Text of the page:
Now, in the specific case covered by the research paper, the "unknown compounds" aren't really that mysterious. They're all either metabolites, chemical precursors, or close chemical relatives (if you're making some some sort of octane derivative, you can expect some hexane to be in there too). And they're all given as 0.1%-1% of the main PFOS surfactant; certainly chemical manufacturers need to exert better control over their processes, minimize byproducts, perform long-term safety studies, etc. And that goes double for anyone making halogenated organic compounds, which now have a substantial record of turning out to be accumulative toxins. But I think if you look at many common manufactured products at trace levels with tandem mass spec, you're going to find some compounds that aren't in the literature.

Comment: Re:How are they rocky? (Score 2) 67

by reverseengineer (#48919285) Attached to: Kepler Discovers Solar System's Ancient 'Twin'

What's interesting about this star though, is that according to the paper, Kepler-444 is not some primordial supergiant, but a K dwarf (orange, of the same type as Alpha Centauri) with a smaller companion red dwarf (or possibly two companion red dwarf stars which are closely bound to each other).

Comment: Re:Yep it is a scam (Score 3, Insightful) 667

by forand (#48872073) Attached to: US Senate Set To Vote On Whether Climate Change Is a Hoax
I think you are confused. If there were no pipeline the oil would have to be refined nearby. This WOULD create lasting jobs and keep much more of the profits near where the oil is being extracted. The whole point of making a pipeline to the Gulf Coast is to enter the global crude oil market or more precisely to benefit the big oil companies who can ship the crude oil to countries with little or no environmental protections but cheaper refineries thereby keeping a larger share of the profits for themselves. The pipeline may not be directly bad for the environment but it is intended to avoid the costs and environmental regulations imposed by refining in Canada or the USA.

Comment: Line printers (Score 3, Interesting) 790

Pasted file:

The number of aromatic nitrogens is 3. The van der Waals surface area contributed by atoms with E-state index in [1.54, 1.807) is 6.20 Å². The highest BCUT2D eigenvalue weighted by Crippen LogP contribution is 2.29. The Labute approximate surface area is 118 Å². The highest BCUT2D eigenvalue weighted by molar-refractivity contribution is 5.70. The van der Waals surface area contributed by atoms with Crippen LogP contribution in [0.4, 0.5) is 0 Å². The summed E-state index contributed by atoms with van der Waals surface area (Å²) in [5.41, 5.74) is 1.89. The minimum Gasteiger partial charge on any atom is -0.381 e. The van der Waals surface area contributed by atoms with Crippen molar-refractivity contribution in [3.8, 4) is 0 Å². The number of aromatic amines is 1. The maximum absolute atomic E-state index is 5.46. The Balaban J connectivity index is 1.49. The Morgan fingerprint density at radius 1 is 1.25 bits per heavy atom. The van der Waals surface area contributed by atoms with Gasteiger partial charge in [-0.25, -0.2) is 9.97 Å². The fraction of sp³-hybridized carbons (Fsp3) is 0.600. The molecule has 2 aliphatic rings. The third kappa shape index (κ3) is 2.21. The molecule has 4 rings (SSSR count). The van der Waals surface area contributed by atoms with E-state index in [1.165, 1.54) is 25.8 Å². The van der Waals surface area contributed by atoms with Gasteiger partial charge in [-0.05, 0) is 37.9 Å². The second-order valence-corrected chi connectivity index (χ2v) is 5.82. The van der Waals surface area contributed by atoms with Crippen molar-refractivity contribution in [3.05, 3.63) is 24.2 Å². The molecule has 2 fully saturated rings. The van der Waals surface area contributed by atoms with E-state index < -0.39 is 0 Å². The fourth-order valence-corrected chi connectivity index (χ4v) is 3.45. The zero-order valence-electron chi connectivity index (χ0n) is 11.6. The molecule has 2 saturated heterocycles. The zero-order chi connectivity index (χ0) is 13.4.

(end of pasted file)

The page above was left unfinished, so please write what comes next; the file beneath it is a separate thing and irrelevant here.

by Phil Karn (#48785225) Attached to: Ask Slashdot: Sounds We Don't Hear Any More?
Others have already mentioned the dot-matrix printer, but there was a big one before that: the high speed line printer. They were too expensive for individuals, but they certainly were a familiar sound to 1970s programming students like me.

There were two main types: the drum printer and the chain printer. The drum printer was cheaper and therefore much more common. The drum, which contained all the characters in a given font, rotated once for each row printed. An entire row was printed simultaneously; a separate solenoid-driven hammer in each column fired at the right instant to print the desired character in that column. You could easily tell from across the room whether your program had failed to compile or if execution ended with a core (!) dump. The burst pages between jobs had their own highly characteristic sound.

A related sound is that of ripping fanfold line printer paper to separate jobs. Who uses any kind of fanfold paper these days? Or even paper...?

Oh, and let's not forget the sound of the Hollerith (IBM punch card) reader...

Comment: Re:Hypocrisy. (Score 1) 153

by forand (#48778845) Attached to: Fewer Grants For Young Researchers Causing Brain Drain In Academia
I see it was the latter. Regardless, the government should be funding pie in the sky academic research. Currently the push is to fund marketable research. How does that benefit society? We all pay for the development of some clearly marketable product and don't actually retain any of the monetary benefit. If the government funded ONLY pie-in-the-sky research that was vetted by scientists we would be close to where we were in the 1950-1960s where dramatic increases in technology were occurring due to funding of basic research and the solving of problems needed to complete that research. You can claim it is is sucking on the government teat or you can realize that we would never have much of the technology we enjoy today if it weren't for funding of basic science.

Time to take stock. Go home with some office supplies.